"Even the stones in the sidewalk are not kosher." (Estelle Miller's grandfather)
Estelle Miller grew up in a small town in Austria, part of one of 50 Jewish families. Bilche Zlote had a synagogue and a church. While the majority of its citizens were Christian, they lived in harmony with the Jews. Estelle lived on a farm with apple, cherry and plum trees. Her family owned their own cow and chickens. Her mother would collect eggs and sell them to the locals. While they had enough to eat, the Miller's were poor. Frau Miller worried about providing a dowry for her two daughters when they married. Her brother, who had immigrated to America, urged her to come.
A family in Bilche Zlote announced they were immigrating to America and Estelle's sister wanted to go with them. However, her grandfather, not wishing her to leave Austria, warned: "Even the stones in the sidewalk are not kosher." After Estelle's grandfather passed away, her sister sailed to the New World. Her father followed a short time after. Eventually, Estelle's mother sold the farm and the animals and planned her passage to America, along with her daughter. Worried about a china bowl which was a family heirloom, she refused to pack it in her suitcase and gave it to Estelle to carry, all the way to Hamburg, Germany.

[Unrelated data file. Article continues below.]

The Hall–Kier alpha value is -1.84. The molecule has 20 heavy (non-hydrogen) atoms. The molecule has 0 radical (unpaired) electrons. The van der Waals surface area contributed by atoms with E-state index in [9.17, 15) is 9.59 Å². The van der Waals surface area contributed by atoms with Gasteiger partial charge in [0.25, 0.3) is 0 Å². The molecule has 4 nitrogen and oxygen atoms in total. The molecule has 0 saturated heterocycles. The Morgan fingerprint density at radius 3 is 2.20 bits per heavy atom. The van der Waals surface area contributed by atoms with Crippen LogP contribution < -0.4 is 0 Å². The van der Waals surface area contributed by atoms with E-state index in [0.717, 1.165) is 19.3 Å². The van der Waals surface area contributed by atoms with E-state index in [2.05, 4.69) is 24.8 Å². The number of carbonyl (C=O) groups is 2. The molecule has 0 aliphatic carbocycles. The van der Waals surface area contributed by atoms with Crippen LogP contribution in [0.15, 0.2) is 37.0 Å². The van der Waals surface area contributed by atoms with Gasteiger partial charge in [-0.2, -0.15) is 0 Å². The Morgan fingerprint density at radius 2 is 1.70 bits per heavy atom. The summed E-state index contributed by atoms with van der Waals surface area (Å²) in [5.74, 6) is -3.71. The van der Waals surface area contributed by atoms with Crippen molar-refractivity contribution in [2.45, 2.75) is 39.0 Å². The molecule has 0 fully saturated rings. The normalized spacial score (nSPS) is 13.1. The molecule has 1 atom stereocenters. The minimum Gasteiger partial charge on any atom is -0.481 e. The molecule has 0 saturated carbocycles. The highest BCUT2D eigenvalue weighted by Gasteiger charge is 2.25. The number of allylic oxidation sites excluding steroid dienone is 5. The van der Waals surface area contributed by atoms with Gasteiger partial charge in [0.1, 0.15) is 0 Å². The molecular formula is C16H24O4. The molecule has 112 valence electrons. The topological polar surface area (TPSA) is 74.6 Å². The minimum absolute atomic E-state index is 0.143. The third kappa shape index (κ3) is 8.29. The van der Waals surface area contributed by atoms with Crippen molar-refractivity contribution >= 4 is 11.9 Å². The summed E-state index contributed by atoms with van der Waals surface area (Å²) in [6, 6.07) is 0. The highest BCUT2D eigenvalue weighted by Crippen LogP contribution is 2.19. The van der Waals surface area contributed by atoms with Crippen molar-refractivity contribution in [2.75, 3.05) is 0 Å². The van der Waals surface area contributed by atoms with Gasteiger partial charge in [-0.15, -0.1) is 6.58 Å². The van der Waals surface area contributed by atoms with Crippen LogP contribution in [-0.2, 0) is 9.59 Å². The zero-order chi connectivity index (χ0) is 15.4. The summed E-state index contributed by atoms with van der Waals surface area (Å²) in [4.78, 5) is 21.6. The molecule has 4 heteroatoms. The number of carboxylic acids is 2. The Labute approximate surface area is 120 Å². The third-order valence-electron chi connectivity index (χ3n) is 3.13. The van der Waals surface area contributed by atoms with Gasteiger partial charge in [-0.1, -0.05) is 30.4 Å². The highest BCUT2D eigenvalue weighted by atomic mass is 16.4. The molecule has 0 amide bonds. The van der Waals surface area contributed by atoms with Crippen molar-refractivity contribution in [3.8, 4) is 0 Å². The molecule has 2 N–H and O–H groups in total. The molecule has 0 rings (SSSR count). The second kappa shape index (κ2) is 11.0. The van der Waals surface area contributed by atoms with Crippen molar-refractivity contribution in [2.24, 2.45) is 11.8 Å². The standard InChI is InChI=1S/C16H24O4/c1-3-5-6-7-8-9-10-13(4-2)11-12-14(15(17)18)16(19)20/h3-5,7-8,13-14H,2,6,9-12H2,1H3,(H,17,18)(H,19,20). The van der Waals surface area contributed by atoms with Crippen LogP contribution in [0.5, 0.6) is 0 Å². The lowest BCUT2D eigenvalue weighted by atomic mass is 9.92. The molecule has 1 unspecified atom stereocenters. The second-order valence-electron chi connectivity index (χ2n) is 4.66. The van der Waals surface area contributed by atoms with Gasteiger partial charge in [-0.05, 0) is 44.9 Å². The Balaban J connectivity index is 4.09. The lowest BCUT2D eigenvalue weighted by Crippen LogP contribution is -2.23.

In 1909, the mother and daughter made it to America in only six days on the Hamburg-American Line, the first boat to do so. Estelle's older sister's trip had lasted a month, during which she got sick and almost died. They travelled in steerage, refusing to eat the meat because it was not kosher. Upon entering New York Harbor, Estelle spotted a giant statue. No one knew who it was. "Don't you know?" asked one passenger. "That's Columbus."
At the immigration station on Ellis Island, the doctor examined Estelle for glaucoma in a rough manner. Amidst the screaming babies, all of a sudden a door opened and a black man walked into the room. Estelle, never having seen a black person before, dropped the china bowl which shattered.
Austrian farmhouse circa 1900 courtesy http://zelltree.net/ZStephanDescendants.htm.